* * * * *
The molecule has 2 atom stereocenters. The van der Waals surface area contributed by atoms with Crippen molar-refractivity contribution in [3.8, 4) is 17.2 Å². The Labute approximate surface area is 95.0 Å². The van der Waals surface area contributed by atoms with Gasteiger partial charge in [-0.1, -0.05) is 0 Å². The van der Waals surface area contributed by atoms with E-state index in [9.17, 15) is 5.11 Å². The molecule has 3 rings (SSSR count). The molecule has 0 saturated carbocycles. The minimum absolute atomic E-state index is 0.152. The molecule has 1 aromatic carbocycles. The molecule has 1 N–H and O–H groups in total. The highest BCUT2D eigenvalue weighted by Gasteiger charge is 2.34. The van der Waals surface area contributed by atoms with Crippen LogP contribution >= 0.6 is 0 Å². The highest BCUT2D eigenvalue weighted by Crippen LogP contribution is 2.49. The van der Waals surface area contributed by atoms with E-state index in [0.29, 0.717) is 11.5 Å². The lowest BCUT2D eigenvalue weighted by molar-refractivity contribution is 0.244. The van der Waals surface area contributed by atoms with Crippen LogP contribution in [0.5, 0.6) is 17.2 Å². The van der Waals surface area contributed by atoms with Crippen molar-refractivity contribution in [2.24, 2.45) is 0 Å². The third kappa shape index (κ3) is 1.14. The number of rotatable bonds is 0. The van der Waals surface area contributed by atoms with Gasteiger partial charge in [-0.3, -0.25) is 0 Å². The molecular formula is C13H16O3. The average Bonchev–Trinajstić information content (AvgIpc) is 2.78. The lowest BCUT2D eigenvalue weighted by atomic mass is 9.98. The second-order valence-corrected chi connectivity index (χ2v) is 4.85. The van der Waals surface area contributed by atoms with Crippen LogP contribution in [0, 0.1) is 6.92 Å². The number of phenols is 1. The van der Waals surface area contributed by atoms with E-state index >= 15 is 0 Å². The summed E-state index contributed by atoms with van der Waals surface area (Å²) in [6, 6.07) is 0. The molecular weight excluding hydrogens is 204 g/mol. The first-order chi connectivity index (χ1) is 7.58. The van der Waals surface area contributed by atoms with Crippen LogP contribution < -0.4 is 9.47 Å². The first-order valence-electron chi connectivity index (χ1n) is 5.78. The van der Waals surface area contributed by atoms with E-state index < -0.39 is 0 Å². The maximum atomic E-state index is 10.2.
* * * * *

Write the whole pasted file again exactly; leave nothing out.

The molecule has 2 atom stereocenters. The van der Waals surface area contributed by atoms with Crippen molar-refractivity contribution in [3.8, 4) is 17.2 Å². The Labute approximate surface area is 95.0 Å². The van der Waals surface area contributed by atoms with Gasteiger partial charge in [-0.1, -0.05) is 0 Å². The van der Waals surface area contributed by atoms with E-state index in [9.17, 15) is 5.11 Å². The molecule has 3 rings (SSSR count). The molecule has 0 saturated carbocycles. The minimum absolute atomic E-state index is 0.152. The molecule has 1 aromatic carbocycles. The molecule has 1 N–H and O–H groups in total. The highest BCUT2D eigenvalue weighted by Gasteiger charge is 2.34. The van der Waals surface area contributed by atoms with Crippen LogP contribution >= 0.6 is 0 Å². The highest BCUT2D eigenvalue weighted by Crippen LogP contribution is 2.49. The van der Waals surface area contributed by atoms with E-state index in [0.29, 0.717) is 11.5 Å². The lowest BCUT2D eigenvalue weighted by molar-refractivity contribution is 0.244. The van der Waals surface area contributed by atoms with Crippen LogP contribution in [0.5, 0.6) is 17.2 Å². The van der Waals surface area contributed by atoms with Crippen molar-refractivity contribution in [2.24, 2.45) is 0 Å². The third kappa shape index (κ3) is 1.14. The number of rotatable bonds is 0. The van der Waals surface area contributed by atoms with Gasteiger partial charge in [-0.3, -0.25) is 0 Å². The molecular formula is C13H16O3. The average Bonchev–Trinajstić information content (AvgIpc) is 2.78. The lowest BCUT2D eigenvalue weighted by atomic mass is 9.98. The second-order valence-corrected chi connectivity index (χ2v) is 4.85. The van der Waals surface area contributed by atoms with Crippen LogP contribution in [0, 0.1) is 6.92 Å². The number of phenols is 1. The van der Waals surface area contributed by atoms with E-state index >= 15 is 0 Å². The summed E-state index contributed by atoms with van der Waals surface area (Å²) in [6, 6.07) is 0. The molecular weight excluding hydrogens is 204 g/mol. The first-order chi connectivity index (χ1) is 7.58. The van der Waals surface area contributed by atoms with Crippen LogP contribution < -0.4 is 9.47 Å². The first-order valence-electron chi connectivity index (χ1n) is 5.78. The van der Waals surface area contributed by atoms with E-state index < -0.39 is 0 Å². The maximum atomic E-state index is 10.2.